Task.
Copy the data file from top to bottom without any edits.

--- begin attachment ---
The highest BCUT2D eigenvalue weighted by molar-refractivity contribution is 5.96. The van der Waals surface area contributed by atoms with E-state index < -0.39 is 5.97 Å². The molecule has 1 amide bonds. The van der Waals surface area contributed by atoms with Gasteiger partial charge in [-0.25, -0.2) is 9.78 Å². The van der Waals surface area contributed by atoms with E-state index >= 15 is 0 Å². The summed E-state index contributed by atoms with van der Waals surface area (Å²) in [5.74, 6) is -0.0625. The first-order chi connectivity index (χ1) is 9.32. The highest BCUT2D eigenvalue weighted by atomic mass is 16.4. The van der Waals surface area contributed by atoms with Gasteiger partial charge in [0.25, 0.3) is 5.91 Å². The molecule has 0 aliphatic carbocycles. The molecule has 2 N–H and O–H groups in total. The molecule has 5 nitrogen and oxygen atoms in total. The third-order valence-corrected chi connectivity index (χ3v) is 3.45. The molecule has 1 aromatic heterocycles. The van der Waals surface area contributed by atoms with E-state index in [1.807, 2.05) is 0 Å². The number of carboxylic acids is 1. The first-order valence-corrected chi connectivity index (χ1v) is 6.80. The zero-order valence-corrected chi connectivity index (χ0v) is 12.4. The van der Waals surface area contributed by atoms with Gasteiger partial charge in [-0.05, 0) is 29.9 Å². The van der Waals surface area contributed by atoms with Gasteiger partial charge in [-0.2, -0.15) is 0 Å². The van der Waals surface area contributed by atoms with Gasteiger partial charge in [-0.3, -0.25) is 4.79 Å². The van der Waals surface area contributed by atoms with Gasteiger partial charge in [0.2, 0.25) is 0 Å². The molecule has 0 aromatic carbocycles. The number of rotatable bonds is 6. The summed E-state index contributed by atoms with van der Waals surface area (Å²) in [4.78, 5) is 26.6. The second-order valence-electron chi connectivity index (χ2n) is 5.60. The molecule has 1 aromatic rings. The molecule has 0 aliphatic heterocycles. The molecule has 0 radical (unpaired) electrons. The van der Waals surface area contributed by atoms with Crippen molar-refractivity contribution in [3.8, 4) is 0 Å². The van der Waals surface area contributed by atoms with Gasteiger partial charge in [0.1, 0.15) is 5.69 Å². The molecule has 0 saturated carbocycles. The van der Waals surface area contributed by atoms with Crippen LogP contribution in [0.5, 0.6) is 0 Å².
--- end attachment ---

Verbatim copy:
The highest BCUT2D eigenvalue weighted by molar-refractivity contribution is 5.96. The van der Waals surface area contributed by atoms with E-state index < -0.39 is 5.97 Å². The molecule has 1 amide bonds. The van der Waals surface area contributed by atoms with Gasteiger partial charge in [-0.25, -0.2) is 9.78 Å². The van der Waals surface area contributed by atoms with E-state index >= 15 is 0 Å². The summed E-state index contributed by atoms with van der Waals surface area (Å²) in [5.74, 6) is -0.0625. The first-order chi connectivity index (χ1) is 9.32. The highest BCUT2D eigenvalue weighted by atomic mass is 16.4. The van der Waals surface area contributed by atoms with Gasteiger partial charge in [0.25, 0.3) is 5.91 Å². The molecule has 0 aliphatic carbocycles. The molecule has 2 N–H and O–H groups in total. The molecule has 5 nitrogen and oxygen atoms in total. The third-order valence-corrected chi connectivity index (χ3v) is 3.45. The molecule has 1 aromatic heterocycles. The van der Waals surface area contributed by atoms with E-state index in [1.807, 2.05) is 0 Å². The number of carboxylic acids is 1. The first-order valence-corrected chi connectivity index (χ1v) is 6.80. The zero-order valence-corrected chi connectivity index (χ0v) is 12.4. The van der Waals surface area contributed by atoms with Gasteiger partial charge in [-0.05, 0) is 29.9 Å². The van der Waals surface area contributed by atoms with Gasteiger partial charge in [-0.2, -0.15) is 0 Å². The van der Waals surface area contributed by atoms with Gasteiger partial charge in [-0.3, -0.25) is 4.79 Å². The van der Waals surface area contributed by atoms with Gasteiger partial charge in [0.2, 0.25) is 0 Å². The molecule has 0 aromatic carbocycles. The number of rotatable bonds is 6. The summed E-state index contributed by atoms with van der Waals surface area (Å²) in [4.78, 5) is 26.6. The second-order valence-electron chi connectivity index (χ2n) is 5.60. The molecule has 1 aromatic rings. The molecule has 0 aliphatic heterocycles. The molecule has 0 radical (unpaired) electrons. The van der Waals surface area contributed by atoms with Crippen molar-refractivity contribution in [3.8, 4) is 0 Å². The van der Waals surface area contributed by atoms with Gasteiger partial charge in [0.1, 0.15) is 5.69 Å². The molecule has 0 saturated carbocycles. The van der Waals surface area contributed by atoms with Crippen LogP contribution in [0.5, 0.6) is 0 Å².